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[tes-tuh-moh-nee, or, esp. British, -muh-nee] /ˈtɛs təˌmoʊ ni, or, esp. British, -mə ni/
noun, plural testimonies.
Law. the statement or declaration of a witness under oath or affirmation, usually in court.
evidence in support of a fact or statement; proof.
open declaration or profession, as of faith.
Usually, testimonies. the precepts of God.
the Decalogue as inscribed on the two tables of the law, or the ark in which the tables were kept. Ex. 16:34; 25:16.
Archaic. a declaration of disapproval; protest.
Origin of testimony
1350-1400; Middle English < Latin testimōnium, equivalent to testi(s) witness + -mōnium -mony
Related forms
pretestimony, noun, plural pretestimonies.
retestimony, noun, plural retestimonies.
1. deposition, attestation. See evidence. 2. corroboration. 3. affirmation. Unabridged
Based on the Random House Dictionary, © Random House, Inc. 2015.
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Examples from the web for testimony
  • Her cogent testimony challenged the committee members, providing solid evidence contrary to their accusations.
  • Jurors look at testimony and judge whether a defendant is guilty or not guilty.
  • His parade of witnesses has failed to develop any testimony on spying.
  • We are only beginning to realize how unreliable eyewitness testimony can sometimes be.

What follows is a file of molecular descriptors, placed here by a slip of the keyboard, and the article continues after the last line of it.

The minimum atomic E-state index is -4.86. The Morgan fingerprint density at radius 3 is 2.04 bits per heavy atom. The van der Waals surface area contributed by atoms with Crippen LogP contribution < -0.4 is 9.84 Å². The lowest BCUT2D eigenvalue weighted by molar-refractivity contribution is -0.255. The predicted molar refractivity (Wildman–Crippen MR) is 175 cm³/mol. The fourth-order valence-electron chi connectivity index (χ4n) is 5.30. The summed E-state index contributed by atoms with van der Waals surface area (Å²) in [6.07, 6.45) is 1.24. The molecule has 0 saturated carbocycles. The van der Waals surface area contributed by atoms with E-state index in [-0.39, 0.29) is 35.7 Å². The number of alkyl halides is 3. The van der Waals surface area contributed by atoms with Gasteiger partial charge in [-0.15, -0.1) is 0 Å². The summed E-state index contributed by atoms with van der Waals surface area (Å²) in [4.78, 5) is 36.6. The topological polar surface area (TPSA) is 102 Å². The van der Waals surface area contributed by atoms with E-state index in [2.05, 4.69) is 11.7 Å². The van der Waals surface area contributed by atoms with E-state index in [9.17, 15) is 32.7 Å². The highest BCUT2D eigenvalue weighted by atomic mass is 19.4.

• However, you might venture to rely upon his testimony, even though you had the character of a faithful historian to support.
  • But academics want the historical record enriched, eventually, with as much first-hand testimony as possible.
  • Equally unclear is why the chancellor who presided over the hearing permitted such wide-ranging testimony.
  • Officials falsified statements that he gave them and then insisted that he sign the erroneous testimony, he says.
  • The bill proposes a new land registry based on testimony by the displaced and their neighbours.
  • As conspiracies are by their nature secret, prosecutors often rely on the testimony of co-operating conspirators.
British Dictionary definitions for testimony


noun (pl) -nies
a declaration of truth or fact
(law) evidence given by a witness, esp orally in court under oath or affirmation
evidence testifying to something: her success was a testimony to her good luck
(Old Testament)
  1. the Ten Commandments, as inscribed on the two stone tables
  2. the Ark of the Covenant as the receptacle of these (Exodus 25:16; 16:34)
Word Origin
C15: from Latin testimōnium, from testis witness
Collins English Dictionary - Complete & Unabridged 2012 Digital Edition
© William Collins Sons & Co. Ltd. 1979, 1986 © HarperCollins
Publishers 1998, 2000, 2003, 2005, 2006, 2007, 2009, 2012
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Word Origin and History for testimony

late 14c., "the Ten Commandments," from Late Latin testimonium (Vulgate), along with Greek to martyrion (Septuagint), translations of Hebrew 'eduth "attestation, testimony" (of the Decalogue), from 'ed "witness." Meaning "evidence, statement of a witness" first recorded early 15c., from Old French testimonie (11c.), from Latin testimonium "evidence, proof, testimony," from testis "witness" (see testament) + -monium, suffix signifying action, state, condition.

Online Etymology Dictionary, © 2010 Douglas Harper
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testimony in the Bible

(1.) Witness or evidence (2 Thess. 1:10). (2.) The Scriptures, as the revelation of God's will (2 Kings 11:12; Ps. 19:7; 119:88; Isa. 8:16, 20). (3.) The altar raised by the Gadites and Reubenites (Josh. 22:10).

Easton's 1897 Bible Dictionary
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